The UK is to recruit hundreds of computer experts to form a cyber-army, defence secretary Philip Hammond announced over the weekend.
The unit will defend vital networks against cyber-attacks and launch high-tech assaults of its own, it is claimed at the Conservative party conference. Hammond proudly announced to the true blue loyalists that while there's no cash for anyone else, Britain is spending increasing amounts on defending the great unwashed from people they are unlikely to ever meet.
Hammond said that while the UK is broke, it has the fourth largest defence budget in the world and a big chunk of the cash is not being spent on cyber intelligence and surveillance.
He said last year, cyber defences blocked around 400,000 advanced malicious cyber threats against the government's secure internet alone, so the threat is real.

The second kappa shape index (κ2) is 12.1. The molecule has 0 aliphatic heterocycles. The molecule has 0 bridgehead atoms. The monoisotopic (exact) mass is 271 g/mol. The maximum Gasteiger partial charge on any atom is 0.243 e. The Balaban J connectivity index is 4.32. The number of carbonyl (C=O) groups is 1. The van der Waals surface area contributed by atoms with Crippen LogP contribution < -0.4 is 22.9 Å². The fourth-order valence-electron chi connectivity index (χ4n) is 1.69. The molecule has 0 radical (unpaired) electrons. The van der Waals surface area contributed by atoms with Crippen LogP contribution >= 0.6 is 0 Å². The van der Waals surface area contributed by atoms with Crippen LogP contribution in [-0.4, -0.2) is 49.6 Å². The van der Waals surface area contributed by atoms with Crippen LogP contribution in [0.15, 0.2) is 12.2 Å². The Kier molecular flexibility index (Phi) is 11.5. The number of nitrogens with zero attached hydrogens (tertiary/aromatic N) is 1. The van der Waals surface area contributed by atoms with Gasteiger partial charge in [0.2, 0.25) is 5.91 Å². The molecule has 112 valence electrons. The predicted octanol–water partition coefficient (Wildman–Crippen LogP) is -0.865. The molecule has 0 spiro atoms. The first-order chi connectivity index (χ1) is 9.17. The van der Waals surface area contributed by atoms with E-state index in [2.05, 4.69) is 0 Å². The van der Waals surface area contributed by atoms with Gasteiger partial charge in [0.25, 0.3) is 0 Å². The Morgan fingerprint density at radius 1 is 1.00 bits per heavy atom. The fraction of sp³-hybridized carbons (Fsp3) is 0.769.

But he added that building cyber defence is not enough, as the UK also has to deter attacks. Hammond said Britain will build a dedicated capability to counterattack in cyberspace and, if necessary, to strike.
He told the Wail on Sunday that clinical "cyber strikes" could disable enemy communications, nuclear and chemical weapons, planes, ships and other hardware.
Hammond told the conference the government will recruit a new Joint Cyber Reserve.
The "reservists" will work alongside existing experts in various government agencies such as the Ministry of Defence and the extremely unpopular GCHQ surveillance agency.
His speech did not go that smoothly.
Hammond was heckled by former soldiers Colonel Ian Brazier and Captain Joe Eastwood who interrupted the minister's speech to complain about cuts to regimental size. Conservative party officials escorted him from the conference building to the library where he was given a revolver and told to do the decent thing.